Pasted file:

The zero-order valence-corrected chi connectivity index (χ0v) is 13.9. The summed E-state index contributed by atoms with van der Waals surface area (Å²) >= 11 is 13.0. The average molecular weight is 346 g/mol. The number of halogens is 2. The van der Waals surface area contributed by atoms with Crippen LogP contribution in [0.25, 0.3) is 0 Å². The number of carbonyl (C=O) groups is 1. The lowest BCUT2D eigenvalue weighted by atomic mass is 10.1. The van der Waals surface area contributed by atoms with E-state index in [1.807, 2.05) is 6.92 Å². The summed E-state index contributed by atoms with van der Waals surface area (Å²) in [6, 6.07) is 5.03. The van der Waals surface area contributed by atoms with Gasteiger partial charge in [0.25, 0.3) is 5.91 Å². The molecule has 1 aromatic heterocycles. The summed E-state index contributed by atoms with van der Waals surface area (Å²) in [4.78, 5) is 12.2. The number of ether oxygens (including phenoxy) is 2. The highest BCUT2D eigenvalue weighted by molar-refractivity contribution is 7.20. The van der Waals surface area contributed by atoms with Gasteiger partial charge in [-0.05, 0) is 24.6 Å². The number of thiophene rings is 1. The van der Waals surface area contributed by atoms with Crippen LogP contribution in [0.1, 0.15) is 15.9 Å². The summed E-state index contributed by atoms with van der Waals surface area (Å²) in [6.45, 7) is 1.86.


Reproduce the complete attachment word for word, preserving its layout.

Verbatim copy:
The zero-order valence-corrected chi connectivity index (χ0v) is 13.9. The summed E-state index contributed by atoms with van der Waals surface area (Å²) >= 11 is 13.0. The average molecular weight is 346 g/mol. The number of halogens is 2. The van der Waals surface area contributed by atoms with Crippen LogP contribution in [0.25, 0.3) is 0 Å². The number of carbonyl (C=O) groups is 1. The lowest BCUT2D eigenvalue weighted by atomic mass is 10.1. The van der Waals surface area contributed by atoms with E-state index in [1.807, 2.05) is 6.92 Å². The summed E-state index contributed by atoms with van der Waals surface area (Å²) in [6, 6.07) is 5.03. The van der Waals surface area contributed by atoms with Gasteiger partial charge in [0.25, 0.3) is 5.91 Å². The molecule has 1 aromatic heterocycles. The summed E-state index contributed by atoms with van der Waals surface area (Å²) in [4.78, 5) is 12.2. The number of ether oxygens (including phenoxy) is 2. The highest BCUT2D eigenvalue weighted by molar-refractivity contribution is 7.20. The van der Waals surface area contributed by atoms with Gasteiger partial charge in [-0.05, 0) is 24.6 Å². The number of thiophene rings is 1. The van der Waals surface area contributed by atoms with Crippen LogP contribution in [0.1, 0.15) is 15.9 Å². The summed E-state index contributed by atoms with van der Waals surface area (Å²) in [6.45, 7) is 1.86.